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Ex. Doc. No. 51.

HOUSE OF REPRESENTATIVES.

MAIL FROM CHARLESTON, CHAGRES, &c.

LETTER

FROM

THE POSTMASTER GENERAL,

TRANSMITTING

A copy of the contract made with M. C. Mordecai for taking the

United States mail from Charleston to Havana, and an abstract of several other propositions for foreign mail service submitted to the department.

March 13, 1848. Referred to the Committee on the Post Office and Post Roads, and ordered to be printed.

Post OFFICE DEPARTMENT, March 3, 1848. Sir: By the act of the 3d of March, 1847, the Postmaster Gen eral was authorized to contract for the transportation of the mail from Charleston to Chagres, touching at St. Augustine and Key West, and also at Havana, and across the isthmus to Panama, and thence to Astoria; to be conveyed in steamships on the Pacific and in the Gulf of Mexico once every two months, or oftener, as the public interests may require, provided that the expenditure for the service did not exceed $100,000.

Notices in the usual form, inviting propositions for the service, were issued, and no bids were made that could be accepted within the restrictions of the law.

A proposition was made by Mr. Mordecai, of Charleston, for taking the mail from Charleston to Havana, monthly, in vessels suited for war purposes, at the rate of $45,000 per annum.

The importance of this service, constituting, as it does, a part of the service contemplated by the act of Congress, induced the undersigned to accept the proposition, upon condition that it should

be ratified by Congress, and appropriations made for the fulfilment of the contract.

A copy of the contract is herewith submitted, marked A.

Several other propositions have been submitted to the department under the provisions of the acts of the 3d of March, 1845, and 3d of March, 1847, for service to foreign countries in steamers suited to war purposes, none of which have been accepted by the department, from a belief that the proviso in the 1st section of the act of June 19th, 1846, making appropriations for the service of the Post Office Department, should be regarded as an intimation of the wish of Congress that further service of that character should not be engaged.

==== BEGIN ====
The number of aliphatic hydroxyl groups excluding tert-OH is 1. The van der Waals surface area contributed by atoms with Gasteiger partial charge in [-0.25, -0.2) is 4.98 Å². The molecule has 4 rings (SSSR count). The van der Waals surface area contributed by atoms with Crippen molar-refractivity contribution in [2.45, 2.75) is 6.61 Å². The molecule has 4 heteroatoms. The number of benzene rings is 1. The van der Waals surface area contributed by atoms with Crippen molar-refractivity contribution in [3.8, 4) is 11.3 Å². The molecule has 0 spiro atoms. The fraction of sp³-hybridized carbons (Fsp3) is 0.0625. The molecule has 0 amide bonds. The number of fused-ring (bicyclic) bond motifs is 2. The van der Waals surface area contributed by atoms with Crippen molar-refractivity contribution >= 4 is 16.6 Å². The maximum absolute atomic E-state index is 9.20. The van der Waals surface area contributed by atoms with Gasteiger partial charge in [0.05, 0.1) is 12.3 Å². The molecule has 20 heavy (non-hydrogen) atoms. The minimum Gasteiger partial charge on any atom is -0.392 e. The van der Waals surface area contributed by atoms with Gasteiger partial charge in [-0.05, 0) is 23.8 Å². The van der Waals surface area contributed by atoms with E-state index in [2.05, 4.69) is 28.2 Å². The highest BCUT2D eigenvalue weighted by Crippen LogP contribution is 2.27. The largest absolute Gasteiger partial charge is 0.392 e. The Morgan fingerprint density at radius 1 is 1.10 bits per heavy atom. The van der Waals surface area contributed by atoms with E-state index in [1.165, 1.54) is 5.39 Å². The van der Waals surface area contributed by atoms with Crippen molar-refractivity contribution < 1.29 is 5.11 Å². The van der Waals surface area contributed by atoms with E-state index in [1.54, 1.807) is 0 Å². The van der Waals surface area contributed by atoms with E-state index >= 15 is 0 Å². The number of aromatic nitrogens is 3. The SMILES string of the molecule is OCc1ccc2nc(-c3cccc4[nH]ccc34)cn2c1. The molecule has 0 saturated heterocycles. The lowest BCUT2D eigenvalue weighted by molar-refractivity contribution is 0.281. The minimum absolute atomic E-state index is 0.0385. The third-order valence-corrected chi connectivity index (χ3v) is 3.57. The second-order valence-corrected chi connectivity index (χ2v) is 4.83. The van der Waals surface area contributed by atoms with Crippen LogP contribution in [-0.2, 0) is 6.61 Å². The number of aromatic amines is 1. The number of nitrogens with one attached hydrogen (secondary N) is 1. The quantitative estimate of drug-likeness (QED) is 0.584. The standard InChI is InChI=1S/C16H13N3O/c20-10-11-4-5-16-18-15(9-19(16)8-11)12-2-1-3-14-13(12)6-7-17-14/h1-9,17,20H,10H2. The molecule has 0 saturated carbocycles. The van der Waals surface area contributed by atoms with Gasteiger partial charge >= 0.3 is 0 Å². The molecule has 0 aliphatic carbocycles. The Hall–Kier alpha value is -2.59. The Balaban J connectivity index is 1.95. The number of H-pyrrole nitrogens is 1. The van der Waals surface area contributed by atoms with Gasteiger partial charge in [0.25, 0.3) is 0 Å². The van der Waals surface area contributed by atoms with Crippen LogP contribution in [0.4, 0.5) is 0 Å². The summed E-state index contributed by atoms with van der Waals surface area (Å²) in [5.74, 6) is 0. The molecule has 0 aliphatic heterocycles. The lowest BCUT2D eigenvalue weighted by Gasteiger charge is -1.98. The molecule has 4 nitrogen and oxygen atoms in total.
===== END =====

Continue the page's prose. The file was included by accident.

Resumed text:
An abstract of the several propositions ac:ompanies this report, marked B, which are respectfully submitted for the further direction of Congress in relation thereto. I am, respectfully, your obedient servant,

c. JOHNSON,

Postmaster General. Hon. R. C. WINTHROP,

Speaker of the House of Representatives.

A.

FOREIGN MAILS.

$45,000 per annuin.

This article of contract, made the fourth day of September, in the year one thousand eight hundred and forty-seven, between the United States and M. C. Mordecai, of Charleston, South Carolina,

WITNESSETH: That whereas said M. C. Mordecai was, on the 21st day of August, 1847, accepted, according to the provisions of the act of Congress entitled “An act to provide for the transportation of the mail between the United States and foreign countries, and for other purposes," as contractor for building a steamship and for carrying the mail to and from Charleston, South Carolina, and Havana, in the island of Cuba, at the annual compensation hereinafter expressed: